In August 1996 Tamara Puffer was a young, newly married violinist-turned-pastor serving a large suburban church. Her growing work with people living on Atlanta’s streets was beginning to reshape her theology and her calling, but a serious car accident derailed her carefully planned career path. Forgetting the Former Things is a rare tapestry of first-person faith journey woven with gritty theological reflection and persistent hope. Puffer writes honestly, poignantly, and often humorously about her efforts to accept limitations and to reimagine her life under radically altered circumstances.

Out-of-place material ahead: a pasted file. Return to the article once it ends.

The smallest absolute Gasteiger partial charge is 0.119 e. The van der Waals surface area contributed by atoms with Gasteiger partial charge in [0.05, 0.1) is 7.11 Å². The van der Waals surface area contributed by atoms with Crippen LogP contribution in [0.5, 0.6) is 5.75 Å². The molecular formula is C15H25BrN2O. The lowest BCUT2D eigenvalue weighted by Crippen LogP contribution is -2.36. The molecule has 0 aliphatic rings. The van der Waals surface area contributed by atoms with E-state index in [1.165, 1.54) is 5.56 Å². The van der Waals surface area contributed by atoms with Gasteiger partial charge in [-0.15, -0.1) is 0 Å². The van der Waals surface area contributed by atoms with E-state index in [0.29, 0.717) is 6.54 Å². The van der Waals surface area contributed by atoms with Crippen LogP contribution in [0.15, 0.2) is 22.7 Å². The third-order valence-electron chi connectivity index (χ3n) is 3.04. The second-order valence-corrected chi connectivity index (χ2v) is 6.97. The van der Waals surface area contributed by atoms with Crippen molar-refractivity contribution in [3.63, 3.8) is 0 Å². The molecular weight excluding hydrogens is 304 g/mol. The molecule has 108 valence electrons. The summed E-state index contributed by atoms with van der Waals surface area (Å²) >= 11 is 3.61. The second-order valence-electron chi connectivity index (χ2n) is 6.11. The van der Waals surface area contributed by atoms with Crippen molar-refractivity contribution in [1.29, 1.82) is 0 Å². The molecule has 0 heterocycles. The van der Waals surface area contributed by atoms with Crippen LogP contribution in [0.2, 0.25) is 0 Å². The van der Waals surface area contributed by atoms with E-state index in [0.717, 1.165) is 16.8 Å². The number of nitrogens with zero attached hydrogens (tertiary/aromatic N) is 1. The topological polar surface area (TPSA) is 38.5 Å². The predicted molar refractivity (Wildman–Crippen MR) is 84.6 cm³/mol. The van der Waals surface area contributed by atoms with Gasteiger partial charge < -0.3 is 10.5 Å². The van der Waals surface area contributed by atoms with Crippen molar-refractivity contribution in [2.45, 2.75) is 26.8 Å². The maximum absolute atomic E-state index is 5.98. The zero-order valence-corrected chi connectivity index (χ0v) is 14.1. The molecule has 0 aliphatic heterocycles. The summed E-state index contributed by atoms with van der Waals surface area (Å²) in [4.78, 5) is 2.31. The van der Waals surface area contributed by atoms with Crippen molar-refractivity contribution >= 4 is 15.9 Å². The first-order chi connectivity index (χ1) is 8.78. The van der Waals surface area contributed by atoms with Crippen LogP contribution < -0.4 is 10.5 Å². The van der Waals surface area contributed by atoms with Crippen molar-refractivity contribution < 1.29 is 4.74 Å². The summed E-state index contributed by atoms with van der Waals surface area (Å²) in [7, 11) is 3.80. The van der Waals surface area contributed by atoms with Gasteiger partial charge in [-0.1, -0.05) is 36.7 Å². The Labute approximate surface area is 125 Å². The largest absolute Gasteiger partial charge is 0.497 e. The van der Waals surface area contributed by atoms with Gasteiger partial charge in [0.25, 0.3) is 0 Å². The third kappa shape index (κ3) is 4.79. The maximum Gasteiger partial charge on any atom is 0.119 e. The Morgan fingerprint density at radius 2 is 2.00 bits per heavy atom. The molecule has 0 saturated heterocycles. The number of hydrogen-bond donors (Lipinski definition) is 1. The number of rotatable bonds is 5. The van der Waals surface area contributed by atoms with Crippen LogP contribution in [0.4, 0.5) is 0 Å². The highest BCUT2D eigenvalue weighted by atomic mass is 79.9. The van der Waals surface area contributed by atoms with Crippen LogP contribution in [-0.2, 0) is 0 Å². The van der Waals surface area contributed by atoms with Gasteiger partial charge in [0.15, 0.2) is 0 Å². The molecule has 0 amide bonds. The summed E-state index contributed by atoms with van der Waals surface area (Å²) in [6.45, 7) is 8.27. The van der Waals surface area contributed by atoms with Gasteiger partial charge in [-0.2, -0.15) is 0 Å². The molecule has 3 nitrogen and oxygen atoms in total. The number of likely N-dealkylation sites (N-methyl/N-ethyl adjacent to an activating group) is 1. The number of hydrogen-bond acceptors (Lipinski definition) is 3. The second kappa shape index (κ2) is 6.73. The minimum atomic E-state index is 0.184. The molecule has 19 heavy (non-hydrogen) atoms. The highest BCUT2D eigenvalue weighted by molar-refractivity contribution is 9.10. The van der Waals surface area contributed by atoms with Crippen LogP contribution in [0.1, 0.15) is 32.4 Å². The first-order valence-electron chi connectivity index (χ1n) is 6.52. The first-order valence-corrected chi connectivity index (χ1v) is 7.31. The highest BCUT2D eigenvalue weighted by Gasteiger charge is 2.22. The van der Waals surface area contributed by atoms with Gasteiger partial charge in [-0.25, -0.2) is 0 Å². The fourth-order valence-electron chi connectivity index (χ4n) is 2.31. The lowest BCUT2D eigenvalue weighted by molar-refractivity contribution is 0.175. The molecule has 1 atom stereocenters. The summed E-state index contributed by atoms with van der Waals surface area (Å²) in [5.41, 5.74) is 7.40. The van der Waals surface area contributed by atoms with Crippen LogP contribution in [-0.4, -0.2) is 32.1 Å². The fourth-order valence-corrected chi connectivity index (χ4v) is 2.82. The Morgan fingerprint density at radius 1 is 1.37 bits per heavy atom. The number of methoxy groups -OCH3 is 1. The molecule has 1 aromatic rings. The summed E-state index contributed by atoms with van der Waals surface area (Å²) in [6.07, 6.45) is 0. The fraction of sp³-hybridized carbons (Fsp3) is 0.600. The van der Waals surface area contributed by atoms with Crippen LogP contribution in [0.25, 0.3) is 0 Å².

She finds solace in the stories of biblical women as she also wrestles with negative images of disability in Scripture. She embraces her self-described role as a “minister of vulnerability” in this troubling national moment—as jobs, healthcare, and affordable housing are evaporating for so many, as countless people feel terrorized by discrimination or the threat of deportation—boldly casting her lot with others whose marginalization cuts deeper. At a time when traumatic brain injury is in the national spotlight, and many families, churches, and communities seek deeper understanding, Tamara Puffer provides in these pages an insightful, inspiring, and much-needed gift.
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